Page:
Recurse Games

Procedural Music in Beatroot

February 25, 2018 | View Comments |

Beatroot is a program that procedurally generates music. It was made in 1 week as part of PROCJAM, and sounds like this:

Because it was made in such a short time, there areXXXXXXXXXXXXXXXXXXXXXXXXXXXXXXXXXXXXXXXXXXXX

How it works

Beatroot follows a series of steps, based on music theory, to compose its music. The same steps could be followed (roughly) by a human composer. Abundant Music is my favourite example of this approach. Alternatives include training Neural Networks to imitate existing music (example), or generating notes from random/mathematical systems (example).


First, we randomly select a tempo (speed) and scale (a palette of notes commonly used in music). Modes (types) of scale used include Major and Pentatonic. Each has a distinct sound, with things like Phrygian Dominant sounding more ‘exotic’.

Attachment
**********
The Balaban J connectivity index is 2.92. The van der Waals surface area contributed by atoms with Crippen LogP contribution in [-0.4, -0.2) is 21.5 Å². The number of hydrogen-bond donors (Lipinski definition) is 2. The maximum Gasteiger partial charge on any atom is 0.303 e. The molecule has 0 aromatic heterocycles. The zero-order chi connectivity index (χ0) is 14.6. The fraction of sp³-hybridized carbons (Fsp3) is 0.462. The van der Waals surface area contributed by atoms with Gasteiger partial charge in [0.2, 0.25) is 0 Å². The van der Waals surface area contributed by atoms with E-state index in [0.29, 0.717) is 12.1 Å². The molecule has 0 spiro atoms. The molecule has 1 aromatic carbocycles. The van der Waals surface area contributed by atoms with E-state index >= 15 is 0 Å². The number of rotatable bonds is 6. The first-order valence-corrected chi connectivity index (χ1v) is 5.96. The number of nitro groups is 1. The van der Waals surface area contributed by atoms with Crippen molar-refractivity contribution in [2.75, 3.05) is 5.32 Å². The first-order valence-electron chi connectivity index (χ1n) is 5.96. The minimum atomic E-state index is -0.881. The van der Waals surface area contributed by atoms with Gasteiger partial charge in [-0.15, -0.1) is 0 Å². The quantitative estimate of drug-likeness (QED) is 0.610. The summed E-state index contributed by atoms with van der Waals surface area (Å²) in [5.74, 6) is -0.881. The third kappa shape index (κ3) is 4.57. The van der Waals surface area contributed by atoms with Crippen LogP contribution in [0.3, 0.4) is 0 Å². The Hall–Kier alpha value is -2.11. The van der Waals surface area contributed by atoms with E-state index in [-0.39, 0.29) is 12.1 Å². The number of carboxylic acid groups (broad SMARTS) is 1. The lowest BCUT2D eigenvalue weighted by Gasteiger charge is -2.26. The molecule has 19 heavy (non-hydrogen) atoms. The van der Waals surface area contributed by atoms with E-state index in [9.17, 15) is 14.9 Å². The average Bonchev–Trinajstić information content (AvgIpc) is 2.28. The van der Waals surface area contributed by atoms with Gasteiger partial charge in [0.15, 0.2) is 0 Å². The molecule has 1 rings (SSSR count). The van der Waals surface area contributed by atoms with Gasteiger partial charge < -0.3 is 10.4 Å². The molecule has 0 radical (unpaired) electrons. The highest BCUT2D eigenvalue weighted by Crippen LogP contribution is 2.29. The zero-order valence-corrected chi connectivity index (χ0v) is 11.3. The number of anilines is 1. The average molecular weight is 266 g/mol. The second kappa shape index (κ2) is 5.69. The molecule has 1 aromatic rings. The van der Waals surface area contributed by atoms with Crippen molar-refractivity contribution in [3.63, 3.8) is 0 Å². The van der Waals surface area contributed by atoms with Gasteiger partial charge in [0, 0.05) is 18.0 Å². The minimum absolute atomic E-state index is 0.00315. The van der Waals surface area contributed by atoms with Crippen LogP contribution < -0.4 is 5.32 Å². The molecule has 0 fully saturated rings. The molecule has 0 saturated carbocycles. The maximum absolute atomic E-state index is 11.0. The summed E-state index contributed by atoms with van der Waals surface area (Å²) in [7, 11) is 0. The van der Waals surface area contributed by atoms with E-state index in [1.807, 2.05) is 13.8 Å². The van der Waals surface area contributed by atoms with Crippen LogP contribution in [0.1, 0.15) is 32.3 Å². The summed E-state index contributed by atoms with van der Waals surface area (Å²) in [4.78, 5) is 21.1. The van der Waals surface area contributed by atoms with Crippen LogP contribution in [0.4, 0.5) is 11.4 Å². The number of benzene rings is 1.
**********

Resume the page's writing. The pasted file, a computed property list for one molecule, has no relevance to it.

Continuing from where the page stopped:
Using notes from the scale, we randomly create a palette of chords (groups of notes played at the same time). Beatroot only uses triads (groups of three notes, often referred to with roman numerals I to VII), but others could be added (I didn’t have time to try this out). A palette might look like this:

Beatroot chord palette

Chords have a random chance of being inverted (like IIIc), or grouped in ordered pairs (like I-VI).

Each composition has a random probability of applying different mutations to its chords (e.g., using notes from other scales, increasing/decreasing individual notes, etc.). This is intended to make compositions sound more distinct (whether it actually does is an area for further investigation).

Chord Progressions

A chord progression is a series of chords. Certain

Using chords from the palette, we create a random set of chord progressions (e.g., V-II-VII-IV). We start with the final chord (usually I), then choose the chord before that, and the chord before that. We become more likely to ‘stop’ (i.e., choose the starting chord) after reaching a reasonable length or on certain chords (V, I, VI, or IV). Certain chords are more likely to precede others XXXXXXXXXXXXXXXXX

Further Reading

Tero Parviainen’s How Generative Music Works is an excellent introduction to the field.

Christer Kaitila’s Procedural Music Generation tutorial


comments powered by Disqus